What need to be done in dealing with COVID-19 in China - A Conversation with Lincoln Chen, President

Lincoln C. Chen, President, China Medical Board

Jing Ma, President, U.S.-China Health Summit; Associate Professor, Department of Population Medicine, Harvard Medical School & Harvard Pilgrim Health Care Institute

From Dec. 1st, 2019, when the Lancet paper reported the symptom onset of the first identified patient, to the 4 cases of suspicious SARS-like patients reported by Dr. Jixian Zhang of Wuhan Chinese-Western Medicine Hospital on Dec. 26, 2019, and from the close down of Wuhan city on Jan 23, 2020 to the ~20,000 health professionals being sent to Wuhan and the Hubei Province to help local medical institutes deal with the pandemic of what is now officially named COVID-19, more than two months have passed. As of Feb. 22, 2020, 8:00 am (EST), there are a total of 76,396 COVID-19 cases, with 20,768 being cured, 11,477 severe, and 2,348 fatal. The correspondent numbers in Hubei are 63,454 COVID-19 total cases (83% of national data) and 2,250 deaths (96% of national data). In turn, Wuhan has 45,660 cases (60% of national data) and 1,774 deaths (76% of national data), which excels the total number of cases and deaths from the 2003 SARS outbreak worldwide.

To combat the COVID-19, Dr. Jing Ma, President of the U.S.-China Health Summit, together with Dr. Yuanli Liu, the Dean of School of Public Health, Peking Union Medical College (PUMC), have been leading a team of 30+ volunteers working closely with global public health experts and Chinese healthcare leaders on monitoring the spread and virulence of the virus within and outside China, tracking international scientific research findings and experiences, and submitting public health recommendations to Chinese healthcare policymakers.

As the president of China Medical Board (CMB), Dr. Lincoln C. Chen is dedicated to bringing world-class medical knowledge to China. He underscores that through mutual cooperation and two-way exchanges there are win-win opportunities for both the U.S. and China. During the dialogue, both speakers discuss the outbreak in the past 2 months and touched on questions such as how China could've respond more promptly to the outbreak, how can we ensure a more unimpeded Infectious disease monitoring and reporting system, and how should the public health system be further strengthened to better protect health professionals, both in emergencies and in routine operations.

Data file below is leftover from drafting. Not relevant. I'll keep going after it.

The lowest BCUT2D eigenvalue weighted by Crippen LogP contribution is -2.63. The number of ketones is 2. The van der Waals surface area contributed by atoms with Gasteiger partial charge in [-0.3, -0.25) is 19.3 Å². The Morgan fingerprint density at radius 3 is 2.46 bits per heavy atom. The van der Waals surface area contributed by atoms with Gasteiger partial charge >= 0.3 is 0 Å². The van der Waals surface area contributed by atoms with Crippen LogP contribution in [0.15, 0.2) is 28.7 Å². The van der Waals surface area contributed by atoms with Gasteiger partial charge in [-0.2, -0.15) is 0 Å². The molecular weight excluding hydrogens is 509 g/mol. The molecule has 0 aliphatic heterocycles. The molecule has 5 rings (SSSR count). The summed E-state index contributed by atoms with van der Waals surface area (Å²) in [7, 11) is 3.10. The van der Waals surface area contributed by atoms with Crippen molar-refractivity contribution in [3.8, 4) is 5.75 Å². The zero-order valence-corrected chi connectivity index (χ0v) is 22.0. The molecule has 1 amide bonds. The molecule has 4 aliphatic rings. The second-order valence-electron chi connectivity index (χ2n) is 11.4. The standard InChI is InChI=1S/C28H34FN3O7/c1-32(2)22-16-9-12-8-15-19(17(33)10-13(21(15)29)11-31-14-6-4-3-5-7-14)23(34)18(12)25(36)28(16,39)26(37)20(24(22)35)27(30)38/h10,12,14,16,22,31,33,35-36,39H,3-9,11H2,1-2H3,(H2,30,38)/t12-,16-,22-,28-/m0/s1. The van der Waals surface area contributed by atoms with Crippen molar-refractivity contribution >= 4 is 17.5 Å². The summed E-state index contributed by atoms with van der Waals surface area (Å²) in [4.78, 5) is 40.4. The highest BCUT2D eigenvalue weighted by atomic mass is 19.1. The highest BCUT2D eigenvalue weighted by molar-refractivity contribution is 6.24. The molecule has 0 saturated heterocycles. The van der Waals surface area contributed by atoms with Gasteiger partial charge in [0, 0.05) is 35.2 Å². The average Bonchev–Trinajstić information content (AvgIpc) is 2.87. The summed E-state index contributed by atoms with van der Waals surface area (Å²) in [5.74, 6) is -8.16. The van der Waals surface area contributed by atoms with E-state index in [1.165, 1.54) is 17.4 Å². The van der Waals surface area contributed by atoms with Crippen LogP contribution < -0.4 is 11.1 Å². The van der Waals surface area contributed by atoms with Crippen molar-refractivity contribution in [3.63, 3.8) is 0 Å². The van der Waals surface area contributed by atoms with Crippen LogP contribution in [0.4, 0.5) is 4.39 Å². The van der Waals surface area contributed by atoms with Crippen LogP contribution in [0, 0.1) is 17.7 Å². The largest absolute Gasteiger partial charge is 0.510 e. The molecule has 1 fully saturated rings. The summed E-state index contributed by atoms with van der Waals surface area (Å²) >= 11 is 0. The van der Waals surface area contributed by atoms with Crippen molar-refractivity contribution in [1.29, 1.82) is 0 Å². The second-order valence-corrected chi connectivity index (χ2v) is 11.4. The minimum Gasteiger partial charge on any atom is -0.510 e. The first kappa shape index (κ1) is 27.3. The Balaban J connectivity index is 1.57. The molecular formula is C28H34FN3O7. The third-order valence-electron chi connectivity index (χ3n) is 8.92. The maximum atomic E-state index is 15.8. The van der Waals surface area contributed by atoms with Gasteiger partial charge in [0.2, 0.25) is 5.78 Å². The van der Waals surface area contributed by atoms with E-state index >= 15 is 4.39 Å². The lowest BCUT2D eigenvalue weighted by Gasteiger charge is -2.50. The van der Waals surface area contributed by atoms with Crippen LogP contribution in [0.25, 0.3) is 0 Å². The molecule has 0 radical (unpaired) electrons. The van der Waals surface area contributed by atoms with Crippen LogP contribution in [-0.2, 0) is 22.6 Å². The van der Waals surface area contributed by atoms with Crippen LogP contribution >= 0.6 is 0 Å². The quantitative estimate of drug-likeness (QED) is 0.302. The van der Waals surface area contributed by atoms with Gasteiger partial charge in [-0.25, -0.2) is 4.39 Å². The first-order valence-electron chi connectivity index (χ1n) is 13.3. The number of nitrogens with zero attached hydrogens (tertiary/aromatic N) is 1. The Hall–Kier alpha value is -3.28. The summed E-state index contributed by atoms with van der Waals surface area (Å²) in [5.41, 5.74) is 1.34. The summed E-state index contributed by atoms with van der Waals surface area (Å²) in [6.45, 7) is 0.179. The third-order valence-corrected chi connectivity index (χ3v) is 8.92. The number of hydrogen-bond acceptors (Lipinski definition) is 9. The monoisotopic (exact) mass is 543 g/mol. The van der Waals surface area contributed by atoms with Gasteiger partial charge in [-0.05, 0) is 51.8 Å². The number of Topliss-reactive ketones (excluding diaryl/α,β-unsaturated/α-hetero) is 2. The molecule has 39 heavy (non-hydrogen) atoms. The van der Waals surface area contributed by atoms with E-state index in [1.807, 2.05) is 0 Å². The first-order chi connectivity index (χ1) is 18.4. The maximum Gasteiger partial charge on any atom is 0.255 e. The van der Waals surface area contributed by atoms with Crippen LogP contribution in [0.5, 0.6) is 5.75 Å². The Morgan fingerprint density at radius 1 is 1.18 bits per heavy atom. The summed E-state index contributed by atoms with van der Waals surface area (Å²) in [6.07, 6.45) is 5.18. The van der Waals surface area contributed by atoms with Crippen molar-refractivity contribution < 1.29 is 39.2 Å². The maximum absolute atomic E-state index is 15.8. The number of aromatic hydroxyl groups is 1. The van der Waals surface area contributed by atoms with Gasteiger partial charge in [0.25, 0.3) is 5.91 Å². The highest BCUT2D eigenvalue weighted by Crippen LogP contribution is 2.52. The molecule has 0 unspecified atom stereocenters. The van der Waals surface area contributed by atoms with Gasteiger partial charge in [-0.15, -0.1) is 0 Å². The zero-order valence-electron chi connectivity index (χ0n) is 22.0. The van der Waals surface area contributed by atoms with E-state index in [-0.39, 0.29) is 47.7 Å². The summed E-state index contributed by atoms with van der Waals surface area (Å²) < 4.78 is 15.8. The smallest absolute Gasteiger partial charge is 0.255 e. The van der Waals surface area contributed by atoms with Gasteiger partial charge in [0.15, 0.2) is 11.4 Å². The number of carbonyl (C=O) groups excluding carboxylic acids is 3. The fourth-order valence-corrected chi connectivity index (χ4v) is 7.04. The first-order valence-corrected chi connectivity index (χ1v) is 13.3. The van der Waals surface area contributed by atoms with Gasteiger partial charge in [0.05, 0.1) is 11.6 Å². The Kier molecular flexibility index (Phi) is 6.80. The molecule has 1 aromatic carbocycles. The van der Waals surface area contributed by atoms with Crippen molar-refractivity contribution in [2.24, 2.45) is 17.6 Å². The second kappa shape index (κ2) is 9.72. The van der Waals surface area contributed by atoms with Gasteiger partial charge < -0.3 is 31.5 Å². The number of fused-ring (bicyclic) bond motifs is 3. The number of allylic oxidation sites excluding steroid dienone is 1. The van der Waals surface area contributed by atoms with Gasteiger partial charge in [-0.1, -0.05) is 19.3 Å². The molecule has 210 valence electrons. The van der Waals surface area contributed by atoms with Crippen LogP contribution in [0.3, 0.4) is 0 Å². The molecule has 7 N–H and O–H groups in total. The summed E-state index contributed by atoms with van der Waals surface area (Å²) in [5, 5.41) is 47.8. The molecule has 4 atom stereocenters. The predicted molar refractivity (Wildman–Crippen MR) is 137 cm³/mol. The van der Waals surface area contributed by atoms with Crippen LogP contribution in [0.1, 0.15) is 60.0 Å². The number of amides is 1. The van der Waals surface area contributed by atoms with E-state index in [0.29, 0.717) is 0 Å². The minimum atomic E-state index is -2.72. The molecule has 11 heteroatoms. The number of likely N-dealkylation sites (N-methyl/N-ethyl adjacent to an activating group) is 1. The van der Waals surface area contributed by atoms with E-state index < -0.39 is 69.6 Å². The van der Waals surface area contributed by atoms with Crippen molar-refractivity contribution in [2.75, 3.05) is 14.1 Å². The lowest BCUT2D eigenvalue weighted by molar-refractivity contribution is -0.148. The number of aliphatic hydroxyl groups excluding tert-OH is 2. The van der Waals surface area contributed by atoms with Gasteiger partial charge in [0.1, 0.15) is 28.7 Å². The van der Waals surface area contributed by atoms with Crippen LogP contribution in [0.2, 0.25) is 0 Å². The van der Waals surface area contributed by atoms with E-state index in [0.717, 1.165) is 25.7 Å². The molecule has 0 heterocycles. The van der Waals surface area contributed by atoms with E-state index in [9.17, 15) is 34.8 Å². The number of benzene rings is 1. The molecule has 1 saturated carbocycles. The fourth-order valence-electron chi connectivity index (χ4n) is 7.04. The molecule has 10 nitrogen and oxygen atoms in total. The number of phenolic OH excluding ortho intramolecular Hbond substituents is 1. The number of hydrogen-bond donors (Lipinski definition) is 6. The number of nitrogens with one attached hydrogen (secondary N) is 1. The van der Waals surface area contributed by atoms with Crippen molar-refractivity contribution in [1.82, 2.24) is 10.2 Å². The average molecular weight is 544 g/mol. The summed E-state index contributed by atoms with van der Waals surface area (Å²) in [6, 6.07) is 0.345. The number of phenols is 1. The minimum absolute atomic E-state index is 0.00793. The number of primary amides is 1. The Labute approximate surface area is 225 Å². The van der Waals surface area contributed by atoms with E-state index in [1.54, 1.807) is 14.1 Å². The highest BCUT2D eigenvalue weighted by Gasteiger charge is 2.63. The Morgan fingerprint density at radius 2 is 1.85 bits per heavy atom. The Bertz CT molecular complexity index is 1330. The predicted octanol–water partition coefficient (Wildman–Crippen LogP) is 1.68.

Highlights

  1. Current actions: Besides treating patients within hospitals, China need to detect, isolate, and quarantine patients and people with close contacts to patients. In addition to sending doctors and nurses to Wuhan and Hubei, China needs to mobilize public health experts from local and national CDCs to help address the epidemiological investigation, prevention and provide on-site training and ensure proper supplies to protect doctors and nurses working in the front line. Moreover, public education and proper communication with the public are also very important.

  2. Healthcare and public health information system: Since SARS, China has made progress in upgrading the surveillance system, i.e. the online real-time infectious disease reporting system. In China, the CDC and hospital are two separate operating systems, but they need to find a way to work together. A single public health system needs to be developed and doctors need to be trained for such a system.

  3. Strengthening trainings for healthcare professionals: All the above proposals require both short-term proper actions and long-term strategic planning. CMB has been working with many Chinese medical schools and hospitals and provide support on training for healthcare workers.

Lincoln: It seems that China has done everything right so far. When these novel viruses broke out, nobody knew who was infected and who wasn't. But the clinicians picked up caseloads, as Dr. Wenliang Li did. China then isolated the virus and genetically decoded it in a very short time. But there are two noticeable problems.

First, how quickly and widely were the test kits produced and available to diagnose positive cases? My guess is that many cases that could have been diagnosed were missed due to the limited availability of detection equipment and the long wait time. This is nobody's fault. It's a time consuming process. Now the Chinese have changed the clinical definition of what is a case, which is proper because so many of these cases are positive, but they haven't been adequately tested and treated.

The second problem is how to deal with patients flooding into hospitals. Infected patients should be put into a safe environment so that they're not passing on the infection to other patients and health workers. And more importantly, proper medical procedures with protective gear for the health workers are needed. Are our short-term training programs, as well as executive programs, provided to all the new workers going into the area? What is the proper procedure when dealing with case-patients? Did the government set up procedures and a good system to guide these external doctors and nurses who are dealing with highly infected patients?

Jing: That’s exactly what I am worried about. I am not sure whether China central or local CDC has clear guidance. Our volunteers have been working diligently on collecting and translating up-to-date publicly available guidance and information from WHO and U.S. CDC. to share them with China on a daily basis.